Last week, it was reported in the New York Federal Reserve’s latest report on Household Debt and Credit, that for the first time student loans will surpass the $1 billion mark. According to the Fed, that means that credit card debt and student debt is almost equal. This year on campus, the Office of Financial Aid and Scholarships has seen a surge in students applying for need-based assistance.

The Vice Provost and Director of Scholarships and Financial Aid Julie Rice Mallette said “As the cost goes up each year, more students are applying for and needing financial aid.” One problem with that is that there is simply not enough money to go around.

Just this year, several options for aid Federally and State-Wide have been cut such as the Academic Competiveness Grant, the Smart Grant, the North Carolina Incentive Grant, and the Robert C. Byrd Scholarship. The North Carolina Incentive Grant previously provided $700 to incoming freshman their first year. However, the state government could not handle the cost, so the Federal government dropped out as well and the grant was abolished.

In all, NC State University lost 3 million dollars in federal aid and 5.5 million in State aid. At the same time there was an increase of 19 million dollars of student need. That is a net swing of 27 million dollars of growth just this year that the university is lacking in money for students.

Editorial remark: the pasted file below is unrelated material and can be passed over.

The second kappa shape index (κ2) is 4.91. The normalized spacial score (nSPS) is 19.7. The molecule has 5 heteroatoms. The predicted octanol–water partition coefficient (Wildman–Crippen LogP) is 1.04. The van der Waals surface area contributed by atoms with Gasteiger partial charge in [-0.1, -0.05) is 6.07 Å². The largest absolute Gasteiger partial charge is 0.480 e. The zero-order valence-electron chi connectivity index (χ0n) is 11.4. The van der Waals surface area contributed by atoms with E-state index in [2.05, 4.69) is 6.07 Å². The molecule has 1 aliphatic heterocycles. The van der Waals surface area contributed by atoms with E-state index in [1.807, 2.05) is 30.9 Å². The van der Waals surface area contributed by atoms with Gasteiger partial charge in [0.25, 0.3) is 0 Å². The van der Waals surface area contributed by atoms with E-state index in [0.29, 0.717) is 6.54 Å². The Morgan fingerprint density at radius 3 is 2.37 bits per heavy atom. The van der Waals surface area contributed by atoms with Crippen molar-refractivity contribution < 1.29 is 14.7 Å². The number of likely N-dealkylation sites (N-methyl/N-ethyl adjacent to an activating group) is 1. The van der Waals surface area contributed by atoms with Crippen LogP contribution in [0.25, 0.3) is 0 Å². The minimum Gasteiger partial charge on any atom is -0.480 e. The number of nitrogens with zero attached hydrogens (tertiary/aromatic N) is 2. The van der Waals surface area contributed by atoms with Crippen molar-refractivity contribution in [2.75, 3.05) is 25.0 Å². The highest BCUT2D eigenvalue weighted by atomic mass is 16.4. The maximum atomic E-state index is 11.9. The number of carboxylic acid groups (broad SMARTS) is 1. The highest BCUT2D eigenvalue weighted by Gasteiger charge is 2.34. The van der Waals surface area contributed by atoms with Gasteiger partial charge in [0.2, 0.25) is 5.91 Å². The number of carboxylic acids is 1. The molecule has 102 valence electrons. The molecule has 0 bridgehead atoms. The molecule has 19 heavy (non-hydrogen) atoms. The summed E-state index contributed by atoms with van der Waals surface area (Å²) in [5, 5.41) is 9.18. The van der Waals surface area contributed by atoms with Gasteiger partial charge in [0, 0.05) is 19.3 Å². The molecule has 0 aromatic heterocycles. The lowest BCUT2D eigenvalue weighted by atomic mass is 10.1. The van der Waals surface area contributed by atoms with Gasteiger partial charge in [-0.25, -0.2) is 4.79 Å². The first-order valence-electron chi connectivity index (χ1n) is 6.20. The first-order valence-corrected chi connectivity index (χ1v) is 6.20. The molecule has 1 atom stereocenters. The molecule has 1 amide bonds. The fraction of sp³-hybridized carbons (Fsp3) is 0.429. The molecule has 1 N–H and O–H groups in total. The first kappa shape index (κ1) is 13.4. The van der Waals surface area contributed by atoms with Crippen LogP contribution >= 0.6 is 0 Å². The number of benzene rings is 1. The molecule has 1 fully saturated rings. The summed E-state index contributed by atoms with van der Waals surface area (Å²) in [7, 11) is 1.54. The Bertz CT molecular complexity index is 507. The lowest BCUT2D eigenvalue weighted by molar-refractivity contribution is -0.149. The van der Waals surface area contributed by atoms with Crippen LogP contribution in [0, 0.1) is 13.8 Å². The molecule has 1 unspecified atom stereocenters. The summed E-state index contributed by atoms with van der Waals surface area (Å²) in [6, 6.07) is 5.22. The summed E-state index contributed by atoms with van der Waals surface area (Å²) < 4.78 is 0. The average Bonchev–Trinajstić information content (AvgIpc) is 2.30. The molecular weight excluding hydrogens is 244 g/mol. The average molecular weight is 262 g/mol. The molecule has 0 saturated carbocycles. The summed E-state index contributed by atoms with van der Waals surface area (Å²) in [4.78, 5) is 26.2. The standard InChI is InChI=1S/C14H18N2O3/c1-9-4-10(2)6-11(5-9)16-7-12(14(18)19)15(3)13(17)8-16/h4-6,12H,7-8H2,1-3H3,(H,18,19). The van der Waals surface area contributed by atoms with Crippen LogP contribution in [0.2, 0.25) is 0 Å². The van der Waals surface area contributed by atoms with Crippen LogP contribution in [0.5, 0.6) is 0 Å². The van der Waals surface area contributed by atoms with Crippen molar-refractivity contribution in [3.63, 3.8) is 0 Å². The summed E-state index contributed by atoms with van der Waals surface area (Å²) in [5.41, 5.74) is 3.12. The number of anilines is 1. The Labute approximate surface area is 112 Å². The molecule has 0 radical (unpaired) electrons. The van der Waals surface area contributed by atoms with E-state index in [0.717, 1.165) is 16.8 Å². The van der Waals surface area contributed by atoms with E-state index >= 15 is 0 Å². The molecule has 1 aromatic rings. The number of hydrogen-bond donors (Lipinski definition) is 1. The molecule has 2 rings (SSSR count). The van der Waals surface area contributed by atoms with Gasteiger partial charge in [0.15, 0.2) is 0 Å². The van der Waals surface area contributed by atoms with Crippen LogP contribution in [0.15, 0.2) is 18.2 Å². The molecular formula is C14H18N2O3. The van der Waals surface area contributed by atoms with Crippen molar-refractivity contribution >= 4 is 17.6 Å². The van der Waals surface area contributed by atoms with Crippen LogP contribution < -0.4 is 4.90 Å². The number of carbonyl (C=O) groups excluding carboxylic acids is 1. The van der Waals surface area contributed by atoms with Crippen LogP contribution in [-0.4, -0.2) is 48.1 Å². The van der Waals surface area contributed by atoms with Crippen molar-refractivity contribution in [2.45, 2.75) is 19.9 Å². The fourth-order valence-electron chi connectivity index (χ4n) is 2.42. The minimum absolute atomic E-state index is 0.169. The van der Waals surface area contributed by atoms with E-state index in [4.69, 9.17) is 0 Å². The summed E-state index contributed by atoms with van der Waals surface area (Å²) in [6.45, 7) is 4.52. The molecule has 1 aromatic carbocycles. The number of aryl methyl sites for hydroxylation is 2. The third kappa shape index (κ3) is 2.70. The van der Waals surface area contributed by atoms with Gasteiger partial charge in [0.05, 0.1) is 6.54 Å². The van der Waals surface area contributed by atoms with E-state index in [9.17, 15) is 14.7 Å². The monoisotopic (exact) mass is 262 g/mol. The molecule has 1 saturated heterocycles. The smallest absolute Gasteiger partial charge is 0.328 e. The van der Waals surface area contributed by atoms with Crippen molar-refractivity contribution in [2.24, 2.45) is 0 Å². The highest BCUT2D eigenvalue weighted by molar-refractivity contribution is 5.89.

Last year, one program that has helped many students which would not normally have the funds to pay for school, the Pack Promise was almost cut due to budget cuts. However the Office of Scholarships and Financial Aid worked with the Provost and Vice Chancellor for Finance and Business to make changes to the program so that those students could still have an equal shot at an education. Mallette said “we simply couldn’t continue to serve an unlimited number of students. In order to keep class sections at a steady rate, changes had to be made.”

Effective this year, the Pack Promise is only available to in-state residents. It will be limited to 200 incoming students, and the maximum amount of need-based loans will increase from $2500 to $3500. The program promises to fulfill 100% of the financial need for students who are a part of the program and also offers funding and academic support. As of the moment, 198 out of the 200 students who were admitted into the Pack Promise program this year are still enrolled.

Many students will notice the affects of the recent budgets cuts beginning with summer school, which will not have as much aid available, which has not been a problem in the past. Mallette said that the university has already reached it’s ceiling of $3 million dollars in Federal Perkins Loans. “One thing that bothers me is that many students have resorted to other agencies for student loans which typically might have higher interest rates.” In the past, we have not had a high number of students to default on their loans, and I hope that trend continues.